Friday, August 26, 2016

Merdeka 59 - clouds of gloom over the nation

Corruption,abuse of power and racism all time high  

Last year the 58th Merdeka celebrations were marred by the massive gathering of the people in Bersih 4 rally, demanding for good governance and the resignation of the PM over the 1MDB scandal. The Bersih 4 rally failed to bring about the change that the people wanted. Instead it was manipulated into a racial issue, like all other anti-government rallies before, and the people at large were silenced once again.

One year has passed and we are yet to see any signs of change for the better. The 1MDB scandal has become more complex especially with the involvement of foreign countries who have joined in to act against one of the biggest financial scandals of all time. More and more evidence has surface over the last few months but our leaders are adamant to refute them one after another and instead they accuse the foreigners, in particular the US Department of Justice (DOJ) as conspiring to bring down our leaders by their latest filing of the civil suit against those related to 1MDB.

As this major corruption saga continues and our leaders refuse to reveal the truth behind it, the nation is sliding downhill economically and the racial and religious tensions keep mounting. Every issue today is being turned into a racial one doesn’t matter what it is. Even sports that used to be a powerful tool to unite the people is made into a racial issue by some unscrupulous people.

As Malaysians are becoming increasingly more racially divided with corruption and abuse of power at all-time high, hopes for a united and progressive country is fast eluding us. Our hopes to join the ranks of the developed world is slowly but surely fading with every passing day. Today we are losing all admiration and credibility in the international stage due corruption, abuse of power and racism. The respect that we worked hard together as citizens is being systematically destroyed by those in power.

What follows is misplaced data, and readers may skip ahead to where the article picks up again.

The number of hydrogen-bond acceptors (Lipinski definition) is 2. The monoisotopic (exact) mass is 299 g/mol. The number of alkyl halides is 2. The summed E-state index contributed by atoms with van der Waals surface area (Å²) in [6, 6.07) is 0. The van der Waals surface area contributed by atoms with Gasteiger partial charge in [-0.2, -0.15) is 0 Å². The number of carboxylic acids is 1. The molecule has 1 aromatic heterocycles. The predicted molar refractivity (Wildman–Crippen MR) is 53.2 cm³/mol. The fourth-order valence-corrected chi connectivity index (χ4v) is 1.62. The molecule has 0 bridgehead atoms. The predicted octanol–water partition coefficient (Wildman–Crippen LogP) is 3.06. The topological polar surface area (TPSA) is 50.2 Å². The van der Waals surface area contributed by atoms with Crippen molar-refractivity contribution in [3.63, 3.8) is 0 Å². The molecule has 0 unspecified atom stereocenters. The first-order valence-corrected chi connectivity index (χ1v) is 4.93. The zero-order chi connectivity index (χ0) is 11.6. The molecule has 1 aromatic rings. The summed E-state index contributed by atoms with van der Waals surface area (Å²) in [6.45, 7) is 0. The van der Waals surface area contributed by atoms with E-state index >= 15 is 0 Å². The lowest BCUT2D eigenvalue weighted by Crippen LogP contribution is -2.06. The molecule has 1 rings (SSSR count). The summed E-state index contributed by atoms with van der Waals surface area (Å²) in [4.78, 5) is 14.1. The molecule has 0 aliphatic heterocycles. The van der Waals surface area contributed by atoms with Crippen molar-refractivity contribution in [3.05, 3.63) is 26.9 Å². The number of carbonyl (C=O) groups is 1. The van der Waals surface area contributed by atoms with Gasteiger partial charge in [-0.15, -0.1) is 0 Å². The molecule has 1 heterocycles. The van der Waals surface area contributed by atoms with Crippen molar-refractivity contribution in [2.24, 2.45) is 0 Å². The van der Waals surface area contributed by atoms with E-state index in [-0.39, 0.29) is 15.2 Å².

With the clouds of gloom looming over our heads, some comfort came with the recently concluded Rio Olympics. We were so delighted at the young men and women from all over the world coming together to prove their endurance, talents and skills in the various sporting events of the Olympics. Colour of their skin, language and culture did not matter but comradeship is all that matter to them. 

We were moved by watching these young athletes, men and women alike, weeping with joy as their national anthems were played and their national flags hoisted in the memorable victory ceremonies.
We were touched by the spirit of sportsmanship shown by some of the young athletes which puts many of us adults to shame. We seem to be preoccupied with greed and racial differences, forgetting the many things we have in common as humans and more so as Malaysians.